Chad Smith’s review published on Letterboxd:
I wouldn't call this movie anxious or stressful. At least for me, anxiety is about fretting over things you can't control AND which you place far more importance on than you should. It's a combination of uncertainty and a lack of control. You don't know how someone will react if you try to interact with them-- be it taking to a group or trying to befriend someone-- so that anxiety builds up. You don't want to be rejected or laughed at, because you have no control over that outcome and you also project this image of "rejection" as being far worse than it likely will be.
This is a movie about DREAD. The outcome is predetermined BECAUSE of Howard's actions. He's completely in control of his downward spiral, in the sense that he's made deliberate decisions that have led to this sequence of events. He's sick. He needs help. He's likely needed help for a long time. But he's also all too aware of what he's doing and does it all without any real hesitation. As outside observers, we know that the BEST outcome is that he loses, loses big, and has to drag himself back to whatever meager life he has left, begging for forgiveness and healing. And the worst outcome is that everything ends not just for him, but for everyone he gives a damn about.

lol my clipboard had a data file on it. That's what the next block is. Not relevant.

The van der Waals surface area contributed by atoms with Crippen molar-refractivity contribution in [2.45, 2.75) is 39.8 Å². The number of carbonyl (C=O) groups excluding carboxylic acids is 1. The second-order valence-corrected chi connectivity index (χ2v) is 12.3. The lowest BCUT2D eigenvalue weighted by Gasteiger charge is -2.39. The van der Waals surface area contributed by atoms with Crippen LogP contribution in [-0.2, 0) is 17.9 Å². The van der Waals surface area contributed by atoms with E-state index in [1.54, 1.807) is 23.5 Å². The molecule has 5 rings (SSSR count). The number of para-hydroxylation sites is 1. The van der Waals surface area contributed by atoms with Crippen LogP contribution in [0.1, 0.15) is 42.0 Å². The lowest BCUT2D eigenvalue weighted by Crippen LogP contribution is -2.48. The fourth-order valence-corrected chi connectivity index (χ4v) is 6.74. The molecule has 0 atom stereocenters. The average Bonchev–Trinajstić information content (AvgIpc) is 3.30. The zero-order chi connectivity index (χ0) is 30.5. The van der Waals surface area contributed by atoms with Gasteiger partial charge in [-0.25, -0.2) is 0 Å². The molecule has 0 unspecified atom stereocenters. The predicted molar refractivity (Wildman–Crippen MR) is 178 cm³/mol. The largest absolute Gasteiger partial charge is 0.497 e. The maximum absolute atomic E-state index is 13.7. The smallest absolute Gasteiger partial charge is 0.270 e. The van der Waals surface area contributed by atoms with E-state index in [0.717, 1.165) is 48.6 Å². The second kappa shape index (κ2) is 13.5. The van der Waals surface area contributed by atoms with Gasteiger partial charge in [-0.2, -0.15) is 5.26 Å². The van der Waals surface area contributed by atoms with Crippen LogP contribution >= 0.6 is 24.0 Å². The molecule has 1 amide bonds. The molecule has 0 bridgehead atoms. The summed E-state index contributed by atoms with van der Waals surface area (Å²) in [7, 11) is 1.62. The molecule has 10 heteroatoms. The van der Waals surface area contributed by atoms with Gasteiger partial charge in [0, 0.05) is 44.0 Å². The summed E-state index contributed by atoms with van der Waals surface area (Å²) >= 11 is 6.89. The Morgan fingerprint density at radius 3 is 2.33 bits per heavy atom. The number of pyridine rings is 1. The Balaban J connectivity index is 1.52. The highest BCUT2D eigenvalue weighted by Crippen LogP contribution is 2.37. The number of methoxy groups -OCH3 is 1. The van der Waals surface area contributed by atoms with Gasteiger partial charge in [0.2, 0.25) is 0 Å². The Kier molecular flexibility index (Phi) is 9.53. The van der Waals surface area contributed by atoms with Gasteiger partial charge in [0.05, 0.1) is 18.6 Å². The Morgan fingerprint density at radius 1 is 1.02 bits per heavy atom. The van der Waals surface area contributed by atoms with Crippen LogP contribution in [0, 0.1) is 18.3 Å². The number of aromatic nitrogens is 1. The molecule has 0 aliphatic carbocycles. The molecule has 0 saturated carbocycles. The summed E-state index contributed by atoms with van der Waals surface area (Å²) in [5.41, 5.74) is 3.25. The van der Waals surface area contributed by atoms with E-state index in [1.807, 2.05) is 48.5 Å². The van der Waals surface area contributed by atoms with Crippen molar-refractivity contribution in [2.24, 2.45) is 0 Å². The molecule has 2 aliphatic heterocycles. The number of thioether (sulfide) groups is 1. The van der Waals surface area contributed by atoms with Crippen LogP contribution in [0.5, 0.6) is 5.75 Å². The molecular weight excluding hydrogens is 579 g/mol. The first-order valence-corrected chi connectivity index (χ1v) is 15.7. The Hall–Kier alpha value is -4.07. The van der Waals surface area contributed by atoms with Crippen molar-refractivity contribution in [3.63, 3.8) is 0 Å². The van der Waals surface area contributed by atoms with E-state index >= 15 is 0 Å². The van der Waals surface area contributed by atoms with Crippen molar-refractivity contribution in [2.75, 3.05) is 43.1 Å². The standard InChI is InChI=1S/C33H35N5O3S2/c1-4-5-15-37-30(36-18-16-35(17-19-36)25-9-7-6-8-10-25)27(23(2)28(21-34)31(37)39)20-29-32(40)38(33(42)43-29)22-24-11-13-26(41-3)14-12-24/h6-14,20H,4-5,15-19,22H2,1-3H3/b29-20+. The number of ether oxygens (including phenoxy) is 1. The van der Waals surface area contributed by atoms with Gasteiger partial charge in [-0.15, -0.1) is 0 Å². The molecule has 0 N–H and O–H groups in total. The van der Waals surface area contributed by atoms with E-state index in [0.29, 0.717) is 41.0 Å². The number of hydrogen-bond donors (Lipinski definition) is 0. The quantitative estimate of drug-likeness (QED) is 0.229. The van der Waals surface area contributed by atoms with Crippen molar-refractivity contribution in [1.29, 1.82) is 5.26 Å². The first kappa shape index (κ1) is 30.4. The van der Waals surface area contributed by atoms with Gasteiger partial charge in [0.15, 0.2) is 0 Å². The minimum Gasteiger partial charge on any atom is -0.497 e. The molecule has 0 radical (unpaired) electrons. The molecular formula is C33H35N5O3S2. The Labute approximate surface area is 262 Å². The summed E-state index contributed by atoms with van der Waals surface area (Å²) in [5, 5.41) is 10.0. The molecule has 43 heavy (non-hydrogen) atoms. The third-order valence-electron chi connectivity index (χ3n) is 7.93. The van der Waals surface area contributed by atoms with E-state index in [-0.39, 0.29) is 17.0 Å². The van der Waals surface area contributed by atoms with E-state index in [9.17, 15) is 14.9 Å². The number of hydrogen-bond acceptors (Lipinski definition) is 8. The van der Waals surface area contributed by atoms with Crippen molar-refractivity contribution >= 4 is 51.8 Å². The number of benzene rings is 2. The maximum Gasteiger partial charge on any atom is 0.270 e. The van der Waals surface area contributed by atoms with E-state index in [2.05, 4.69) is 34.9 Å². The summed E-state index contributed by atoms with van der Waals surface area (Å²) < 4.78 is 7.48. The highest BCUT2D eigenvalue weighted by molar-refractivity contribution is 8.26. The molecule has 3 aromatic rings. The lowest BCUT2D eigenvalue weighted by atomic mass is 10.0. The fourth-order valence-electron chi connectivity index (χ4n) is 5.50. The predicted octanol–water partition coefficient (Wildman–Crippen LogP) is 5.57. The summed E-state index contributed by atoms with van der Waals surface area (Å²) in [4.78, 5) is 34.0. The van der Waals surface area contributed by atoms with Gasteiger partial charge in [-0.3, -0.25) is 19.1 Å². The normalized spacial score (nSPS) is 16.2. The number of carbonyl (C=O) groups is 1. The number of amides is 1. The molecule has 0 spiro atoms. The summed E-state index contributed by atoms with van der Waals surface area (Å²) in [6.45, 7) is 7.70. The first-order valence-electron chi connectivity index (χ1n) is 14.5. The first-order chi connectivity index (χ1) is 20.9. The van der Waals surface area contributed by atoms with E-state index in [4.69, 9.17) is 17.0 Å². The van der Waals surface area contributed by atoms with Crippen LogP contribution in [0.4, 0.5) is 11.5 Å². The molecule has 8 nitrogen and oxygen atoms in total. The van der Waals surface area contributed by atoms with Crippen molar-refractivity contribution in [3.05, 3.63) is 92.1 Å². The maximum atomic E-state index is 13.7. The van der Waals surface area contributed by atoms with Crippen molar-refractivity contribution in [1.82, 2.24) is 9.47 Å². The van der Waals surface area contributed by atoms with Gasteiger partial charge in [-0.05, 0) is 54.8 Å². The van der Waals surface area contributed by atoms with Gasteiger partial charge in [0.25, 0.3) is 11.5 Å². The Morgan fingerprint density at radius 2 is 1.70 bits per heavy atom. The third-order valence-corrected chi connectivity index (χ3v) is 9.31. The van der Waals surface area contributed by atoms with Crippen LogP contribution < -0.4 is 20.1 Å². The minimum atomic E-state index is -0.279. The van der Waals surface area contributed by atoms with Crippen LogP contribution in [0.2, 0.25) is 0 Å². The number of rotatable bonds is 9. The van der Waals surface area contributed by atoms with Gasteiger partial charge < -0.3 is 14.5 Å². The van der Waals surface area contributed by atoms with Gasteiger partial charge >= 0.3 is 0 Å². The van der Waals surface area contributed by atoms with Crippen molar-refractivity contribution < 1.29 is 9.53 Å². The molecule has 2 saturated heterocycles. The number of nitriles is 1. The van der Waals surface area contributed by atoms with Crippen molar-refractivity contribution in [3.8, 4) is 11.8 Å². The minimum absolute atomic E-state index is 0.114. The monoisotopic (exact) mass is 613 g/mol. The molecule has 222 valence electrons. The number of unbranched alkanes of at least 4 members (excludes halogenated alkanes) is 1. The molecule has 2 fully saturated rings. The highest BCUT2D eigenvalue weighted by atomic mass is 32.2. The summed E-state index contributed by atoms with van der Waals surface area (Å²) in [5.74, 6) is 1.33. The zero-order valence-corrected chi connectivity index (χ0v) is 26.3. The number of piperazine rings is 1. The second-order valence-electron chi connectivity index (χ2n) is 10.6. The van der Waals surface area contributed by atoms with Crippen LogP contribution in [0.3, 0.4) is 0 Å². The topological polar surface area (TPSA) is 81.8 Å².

For me that's the difference between anxiety and doom. Anxiety is believing you're the omniscient god in a world you don't comprehend. Doom is living with a predetermined outcome and willingly taking the steps to lead to that inevitability, thinking that your free will matters.
Then again, this would be a story about anxiety for Howard. He's living in that moment. He doesn't know that his actions are going to lead in this direction. He doesn't know if he has colon cancer or not. He doesn't know if the Celtics and Kevin Garnet are going to pull off those wins. But we, the audience, know. We can look up the outcome of those games online. We know the beats that these sorts of movies follow. Maybe not point for point, but we know this is NOT going to end well.
We have that omniscience. Howard doesn't.
Man is a creature of anxiety, as everything is uncertain for him.
God is a creature of doom, as everything has already happened and it's just a matter of time.
Which is worse? Probably whichever one you're currently experiencing.